The illegal immigration issue was the topic of “Cochise County, USA: Cries from the Border,” produced and directed by Mercedes Maharis. ( A timely subject and controversial issue, the film uses one of the most extreme examples, at the most heavily trafficked illegal immigrant crossing point in Arizona, of how illegal aliens are infiltrating our country at an unprecedented rate, endangering our citizens, littering our deserts, and transporting drugs and criminals. “Cochise County” is a balanced looked at the illegal immigration issue and sympathizes with Mexicans who are seeking a better life. It shows us the tragedy that many people face when trying to cross the treacherous desert on foot unprepared, often dying midway, only to be left behind by their parties. However, at the same time, we are lead to an understanding that the ease with which Mexicans cross the border is identical to that of people from other countries. Interviews with Border Patrol officers tell us that every month, they are arresting a growing number of people from many different countries, including Iraq, Iran, and Syria. This incredibly well constructed documentary does well not to politicize the border issue; rather, it forms a well-founded argument that our open borders are national security issue that is being ignored by the government.


Saturday closed with a 35mmm screening of one of my favorite John Ford films, “The Searchers,” starring John Wayne. The film was introduced by Hal Needham, director of “Smokey and the Bandit” and stuntman who worked with Wayne on several of his films. Needham shared some anecdotes about what it was like working with “ol’ Duke” on “The Searchers” and other films.

Despite some of the dated dialogue and cinematic conventions of “The Searchers,” there is an innate, timeless quality about the film’s story and characters. John Wayne plays Ethan Edwards, a strong-willed, determined, yet emotionally distant man of principle – a character sadly missing from film today. As the men in the film set out to rescue Ethan’s kidnapped niece, Ethan represents a pillar of strength that keeps the search party together. Additionally, throughout the movie, Wayne’s character establishes a clear line between good and evil men and that the only way to truly avenge the deaths of his family members is to eradicate the men who took their lives.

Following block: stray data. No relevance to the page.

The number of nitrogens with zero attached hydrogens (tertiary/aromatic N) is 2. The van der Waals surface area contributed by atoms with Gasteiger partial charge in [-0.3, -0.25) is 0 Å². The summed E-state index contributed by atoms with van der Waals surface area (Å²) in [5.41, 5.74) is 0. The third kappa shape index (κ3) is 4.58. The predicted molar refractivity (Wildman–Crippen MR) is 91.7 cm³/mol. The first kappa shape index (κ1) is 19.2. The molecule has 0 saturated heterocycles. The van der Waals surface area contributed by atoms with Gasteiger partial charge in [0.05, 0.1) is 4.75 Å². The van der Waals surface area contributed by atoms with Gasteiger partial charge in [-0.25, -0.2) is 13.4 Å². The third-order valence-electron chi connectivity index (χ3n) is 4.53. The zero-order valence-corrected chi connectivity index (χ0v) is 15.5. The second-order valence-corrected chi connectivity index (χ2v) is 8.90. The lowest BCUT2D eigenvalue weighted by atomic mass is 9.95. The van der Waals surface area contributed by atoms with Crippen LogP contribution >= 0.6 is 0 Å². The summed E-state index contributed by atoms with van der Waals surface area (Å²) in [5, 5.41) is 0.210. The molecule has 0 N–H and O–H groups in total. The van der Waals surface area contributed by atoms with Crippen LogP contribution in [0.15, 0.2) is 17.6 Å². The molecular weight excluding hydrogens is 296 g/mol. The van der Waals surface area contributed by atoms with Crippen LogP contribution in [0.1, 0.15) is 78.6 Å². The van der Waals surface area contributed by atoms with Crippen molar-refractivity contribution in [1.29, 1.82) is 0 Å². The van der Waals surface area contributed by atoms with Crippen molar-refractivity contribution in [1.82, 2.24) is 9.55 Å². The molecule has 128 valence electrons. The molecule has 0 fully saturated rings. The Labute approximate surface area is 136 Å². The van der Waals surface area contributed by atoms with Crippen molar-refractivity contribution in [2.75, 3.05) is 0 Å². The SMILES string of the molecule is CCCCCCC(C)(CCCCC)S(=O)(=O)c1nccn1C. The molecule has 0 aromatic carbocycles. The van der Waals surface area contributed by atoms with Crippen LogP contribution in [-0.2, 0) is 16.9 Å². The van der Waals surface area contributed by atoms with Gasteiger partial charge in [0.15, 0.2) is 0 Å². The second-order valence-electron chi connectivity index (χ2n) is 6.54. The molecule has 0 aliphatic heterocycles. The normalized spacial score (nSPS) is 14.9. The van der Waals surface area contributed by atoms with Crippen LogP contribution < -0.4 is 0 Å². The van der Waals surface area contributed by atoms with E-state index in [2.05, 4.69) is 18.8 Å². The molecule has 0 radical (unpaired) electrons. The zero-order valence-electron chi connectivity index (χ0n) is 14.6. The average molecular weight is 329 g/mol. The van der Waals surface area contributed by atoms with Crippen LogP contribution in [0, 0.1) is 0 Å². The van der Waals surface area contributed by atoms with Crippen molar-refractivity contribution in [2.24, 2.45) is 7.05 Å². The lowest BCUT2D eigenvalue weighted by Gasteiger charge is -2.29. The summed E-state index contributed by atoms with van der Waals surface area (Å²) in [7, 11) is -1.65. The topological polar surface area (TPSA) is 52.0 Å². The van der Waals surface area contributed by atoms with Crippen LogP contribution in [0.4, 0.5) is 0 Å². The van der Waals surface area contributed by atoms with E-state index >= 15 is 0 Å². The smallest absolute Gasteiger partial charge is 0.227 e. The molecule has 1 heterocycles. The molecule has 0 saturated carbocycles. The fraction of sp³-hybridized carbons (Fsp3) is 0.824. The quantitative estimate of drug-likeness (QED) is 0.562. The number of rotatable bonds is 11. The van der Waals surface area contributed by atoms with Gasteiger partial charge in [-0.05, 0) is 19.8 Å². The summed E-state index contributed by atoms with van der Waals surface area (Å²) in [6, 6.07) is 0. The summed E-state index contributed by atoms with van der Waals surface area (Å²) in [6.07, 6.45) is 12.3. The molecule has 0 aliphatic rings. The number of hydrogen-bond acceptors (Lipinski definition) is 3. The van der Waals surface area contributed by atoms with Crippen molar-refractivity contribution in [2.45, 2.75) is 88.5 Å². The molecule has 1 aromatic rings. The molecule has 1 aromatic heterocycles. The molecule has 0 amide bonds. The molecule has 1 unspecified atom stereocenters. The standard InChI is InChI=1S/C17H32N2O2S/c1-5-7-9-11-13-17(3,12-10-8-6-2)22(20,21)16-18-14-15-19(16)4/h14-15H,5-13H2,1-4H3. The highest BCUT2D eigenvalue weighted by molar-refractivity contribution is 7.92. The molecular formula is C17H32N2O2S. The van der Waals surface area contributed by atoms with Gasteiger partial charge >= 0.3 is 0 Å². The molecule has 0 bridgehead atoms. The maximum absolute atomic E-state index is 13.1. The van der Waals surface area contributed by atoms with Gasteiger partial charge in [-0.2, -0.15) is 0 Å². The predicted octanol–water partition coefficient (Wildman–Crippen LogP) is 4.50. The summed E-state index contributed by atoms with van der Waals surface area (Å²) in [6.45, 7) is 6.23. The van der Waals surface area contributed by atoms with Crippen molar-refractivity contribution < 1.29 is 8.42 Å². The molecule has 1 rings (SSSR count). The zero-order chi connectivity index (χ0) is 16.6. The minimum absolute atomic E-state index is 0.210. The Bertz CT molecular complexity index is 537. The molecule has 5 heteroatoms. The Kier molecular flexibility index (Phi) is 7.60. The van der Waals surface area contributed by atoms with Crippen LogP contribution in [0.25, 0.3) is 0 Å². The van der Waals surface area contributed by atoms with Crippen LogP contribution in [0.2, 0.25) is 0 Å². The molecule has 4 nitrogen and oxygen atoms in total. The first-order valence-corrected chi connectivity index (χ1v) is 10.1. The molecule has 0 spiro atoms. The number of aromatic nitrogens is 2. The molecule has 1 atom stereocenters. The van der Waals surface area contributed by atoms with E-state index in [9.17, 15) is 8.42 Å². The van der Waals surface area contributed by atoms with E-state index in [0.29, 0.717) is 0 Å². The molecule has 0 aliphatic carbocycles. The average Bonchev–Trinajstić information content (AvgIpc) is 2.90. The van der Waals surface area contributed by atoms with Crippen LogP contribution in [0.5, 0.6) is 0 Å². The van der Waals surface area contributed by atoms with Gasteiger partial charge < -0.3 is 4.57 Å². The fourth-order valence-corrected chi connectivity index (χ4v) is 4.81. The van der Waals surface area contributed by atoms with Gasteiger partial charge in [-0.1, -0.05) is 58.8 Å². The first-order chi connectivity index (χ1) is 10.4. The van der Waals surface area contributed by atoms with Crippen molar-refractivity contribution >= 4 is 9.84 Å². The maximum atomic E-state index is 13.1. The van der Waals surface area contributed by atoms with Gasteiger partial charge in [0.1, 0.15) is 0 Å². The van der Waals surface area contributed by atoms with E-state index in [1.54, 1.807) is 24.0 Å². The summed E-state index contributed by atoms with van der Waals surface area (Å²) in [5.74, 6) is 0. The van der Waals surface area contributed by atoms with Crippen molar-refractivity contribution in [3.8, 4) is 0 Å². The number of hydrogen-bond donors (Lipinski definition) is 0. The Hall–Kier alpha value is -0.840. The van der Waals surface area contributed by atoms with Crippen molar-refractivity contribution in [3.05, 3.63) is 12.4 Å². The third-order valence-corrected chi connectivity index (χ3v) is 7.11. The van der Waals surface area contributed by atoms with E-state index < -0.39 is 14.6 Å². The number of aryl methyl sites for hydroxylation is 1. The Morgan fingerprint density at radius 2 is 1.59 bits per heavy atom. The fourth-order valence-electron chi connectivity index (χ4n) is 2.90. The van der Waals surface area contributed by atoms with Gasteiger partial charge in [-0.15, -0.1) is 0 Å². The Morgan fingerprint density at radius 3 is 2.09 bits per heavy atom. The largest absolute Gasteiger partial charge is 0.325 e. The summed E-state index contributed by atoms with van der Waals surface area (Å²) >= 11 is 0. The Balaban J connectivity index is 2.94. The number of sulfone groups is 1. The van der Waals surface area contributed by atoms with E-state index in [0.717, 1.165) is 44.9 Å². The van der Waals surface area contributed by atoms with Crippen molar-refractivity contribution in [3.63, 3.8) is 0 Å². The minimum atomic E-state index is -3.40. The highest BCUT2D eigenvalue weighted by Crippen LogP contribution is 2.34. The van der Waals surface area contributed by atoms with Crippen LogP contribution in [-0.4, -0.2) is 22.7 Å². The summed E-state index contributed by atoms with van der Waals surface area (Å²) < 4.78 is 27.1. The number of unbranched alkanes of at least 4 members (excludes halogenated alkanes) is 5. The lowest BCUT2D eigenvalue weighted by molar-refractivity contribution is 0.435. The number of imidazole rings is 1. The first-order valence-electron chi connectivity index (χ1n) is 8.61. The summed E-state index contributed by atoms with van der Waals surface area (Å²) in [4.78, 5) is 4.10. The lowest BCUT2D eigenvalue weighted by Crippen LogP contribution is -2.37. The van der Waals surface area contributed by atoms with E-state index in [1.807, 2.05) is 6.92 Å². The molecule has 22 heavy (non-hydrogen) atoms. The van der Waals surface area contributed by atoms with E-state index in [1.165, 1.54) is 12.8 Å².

Call these “conservative” themes if you want, but they are exactly how audiences connect with what they’re watching on screen. These are tried and true principles in storytelling for American cinema. Perhaps if movies today contained more noble characters like Ethan Edwards, men who stand for something, love their family, and fight the bad guys at all cost, studios wouldn’t be suffering from a loss in ticket sales.


Sunday, the final day of the festival, began with “Entering Zion,” a new film from our friends at, Kfir Alfia and Alan Lipton. Alfia and Lipton document their yearly visit to Israel to see family, giving us a rarely seen view of modern Israel, from nightclubs in Tel Aviv to the Gaza Strip to the Wailing Wall. Unlike the footage of mayhem and chaos broadcast daily by the 24-hour news stations, “Entering Zion” provides perspective on what life is really like in Israel, minus the terrorism and devastation caused by its neighboring countries.